On Saturday my entire family came to watch Owen’s football game.  My solo attendance from the week before was rivaled by my 6 staunch family supporters this week (plus one sweet friend who came just to join the army).  We lost, and The Ex blamed me (really no need to get into the insane details of *that*), but it was a minor blip in an otherwise lovely day.  Saturday night I hosted a low-key Halloween party for some of my high school girlfriends and their families.  The kids (11 of them) played outside all night in the balmy Texas October.  Food grazing, wine drinking, belly laughing, battery recharging.  I continue to be grateful for these:

Sunday was lazy (some of us spent the entire day in our pajamas).  I cleaned and did laundry.  My kids entertained themselves and each other for hours, creating a fake restaurant with hand-drawn signs and menus and and paper cut-outs of foods that I ordered and enjoyed and paid for with real money (at $3 total for multiple hours’ worth of their entertainment, it was a steal).  The TV was never turned on, the iTouches and the DSes and the cell phones were ignored, there was no fighting.  Sometimes my children amaze me.

Also amazing?  How quickly everything wrong can flip to everything right.  It’s all back on track (for now, anyway).  And it’s all worth remembering.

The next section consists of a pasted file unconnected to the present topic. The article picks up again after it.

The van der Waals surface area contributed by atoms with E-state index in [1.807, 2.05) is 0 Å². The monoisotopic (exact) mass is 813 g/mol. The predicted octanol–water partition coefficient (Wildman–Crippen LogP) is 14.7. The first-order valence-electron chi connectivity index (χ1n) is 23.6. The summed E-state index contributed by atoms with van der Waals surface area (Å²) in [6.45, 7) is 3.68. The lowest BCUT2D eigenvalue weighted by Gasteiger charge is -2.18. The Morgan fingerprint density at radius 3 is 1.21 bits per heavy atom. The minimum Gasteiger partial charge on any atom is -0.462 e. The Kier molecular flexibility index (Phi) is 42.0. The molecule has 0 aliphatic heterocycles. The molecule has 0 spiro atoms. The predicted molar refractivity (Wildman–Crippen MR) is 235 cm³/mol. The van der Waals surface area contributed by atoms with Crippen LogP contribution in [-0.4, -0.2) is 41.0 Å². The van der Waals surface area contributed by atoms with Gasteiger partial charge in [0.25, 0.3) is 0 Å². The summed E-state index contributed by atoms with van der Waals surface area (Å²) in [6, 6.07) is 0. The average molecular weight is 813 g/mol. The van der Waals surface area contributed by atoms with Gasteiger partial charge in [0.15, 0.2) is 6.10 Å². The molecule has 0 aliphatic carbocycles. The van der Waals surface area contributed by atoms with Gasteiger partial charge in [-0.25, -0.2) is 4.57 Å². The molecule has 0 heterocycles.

*Sorry for the delay in updating.  I sometimes forget that once I put my crap out there, it’s out there.  Some of you are kind enough to worry about it … and about me … and follow up to make sure things have gotten better.  They have.  And I thank you for checking.

Also, Owen’s birthday post is still forthcoming … eventually.


Wonders. September 27, 2011

Filed under: Childhood,Motherhood,quality time,Realizations — nowisgoodblog @ 8:22 am

Amelia’s school ends an hour earlier than the big kids’.  Which is just enough time to be inconvenient—it’s not long enough to go back home and get anything accomplished and it’s not long enough to really knock out any errands, but it’s too long to just drive from one carpool lane to the other.  Since the beginning of the school year, it’s been an hour in my day that has felt wasted … and most days I really don’t have an extra hour to spare.